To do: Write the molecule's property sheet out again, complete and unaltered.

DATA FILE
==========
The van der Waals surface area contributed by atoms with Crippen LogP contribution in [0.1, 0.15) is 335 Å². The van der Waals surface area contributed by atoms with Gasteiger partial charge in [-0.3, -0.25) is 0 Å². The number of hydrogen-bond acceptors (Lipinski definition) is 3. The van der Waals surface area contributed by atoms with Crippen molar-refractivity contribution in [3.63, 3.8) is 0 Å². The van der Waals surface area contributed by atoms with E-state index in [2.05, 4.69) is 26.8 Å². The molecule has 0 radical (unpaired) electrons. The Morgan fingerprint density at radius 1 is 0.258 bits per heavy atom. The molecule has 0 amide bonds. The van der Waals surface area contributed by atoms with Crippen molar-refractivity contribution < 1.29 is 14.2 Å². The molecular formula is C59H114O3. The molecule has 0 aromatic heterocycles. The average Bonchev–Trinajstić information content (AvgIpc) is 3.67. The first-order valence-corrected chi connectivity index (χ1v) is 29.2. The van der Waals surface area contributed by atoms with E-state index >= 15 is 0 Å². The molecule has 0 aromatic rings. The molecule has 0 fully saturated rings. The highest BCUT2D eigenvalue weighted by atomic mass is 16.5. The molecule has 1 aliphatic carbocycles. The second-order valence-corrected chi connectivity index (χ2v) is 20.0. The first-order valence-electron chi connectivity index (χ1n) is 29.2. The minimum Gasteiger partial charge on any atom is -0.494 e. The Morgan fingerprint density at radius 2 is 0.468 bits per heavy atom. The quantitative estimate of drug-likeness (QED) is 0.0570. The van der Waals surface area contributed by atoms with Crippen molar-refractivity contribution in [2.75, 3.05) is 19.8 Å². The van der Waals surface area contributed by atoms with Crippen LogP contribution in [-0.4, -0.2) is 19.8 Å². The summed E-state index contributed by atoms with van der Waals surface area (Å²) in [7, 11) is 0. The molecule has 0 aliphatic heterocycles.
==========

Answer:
The van der Waals surface area contributed by atoms with Crippen LogP contribution in [0.1, 0.15) is 335 Å². The van der Waals surface area contributed by atoms with Gasteiger partial charge in [-0.3, -0.25) is 0 Å². The number of hydrogen-bond acceptors (Lipinski definition) is 3. The van der Waals surface area contributed by atoms with Crippen molar-refractivity contribution in [3.63, 3.8) is 0 Å². The van der Waals surface area contributed by atoms with E-state index in [2.05, 4.69) is 26.8 Å². The molecule has 0 radical (unpaired) electrons. The Morgan fingerprint density at radius 1 is 0.258 bits per heavy atom. The molecule has 0 amide bonds. The van der Waals surface area contributed by atoms with Crippen molar-refractivity contribution < 1.29 is 14.2 Å². The molecular formula is C59H114O3. The molecule has 0 aromatic heterocycles. The average Bonchev–Trinajstić information content (AvgIpc) is 3.67. The first-order valence-corrected chi connectivity index (χ1v) is 29.2. The van der Waals surface area contributed by atoms with E-state index >= 15 is 0 Å². The molecule has 0 aromatic rings. The molecule has 0 fully saturated rings. The highest BCUT2D eigenvalue weighted by atomic mass is 16.5. The molecule has 1 aliphatic carbocycles. The second-order valence-corrected chi connectivity index (χ2v) is 20.0. The first-order valence-electron chi connectivity index (χ1n) is 29.2. The minimum Gasteiger partial charge on any atom is -0.494 e. The Morgan fingerprint density at radius 2 is 0.468 bits per heavy atom. The quantitative estimate of drug-likeness (QED) is 0.0570. The van der Waals surface area contributed by atoms with Crippen molar-refractivity contribution in [2.75, 3.05) is 19.8 Å². The van der Waals surface area contributed by atoms with Crippen LogP contribution in [-0.4, -0.2) is 19.8 Å². The summed E-state index contributed by atoms with van der Waals surface area (Å²) in [7, 11) is 0. The molecule has 0 aliphatic heterocycles.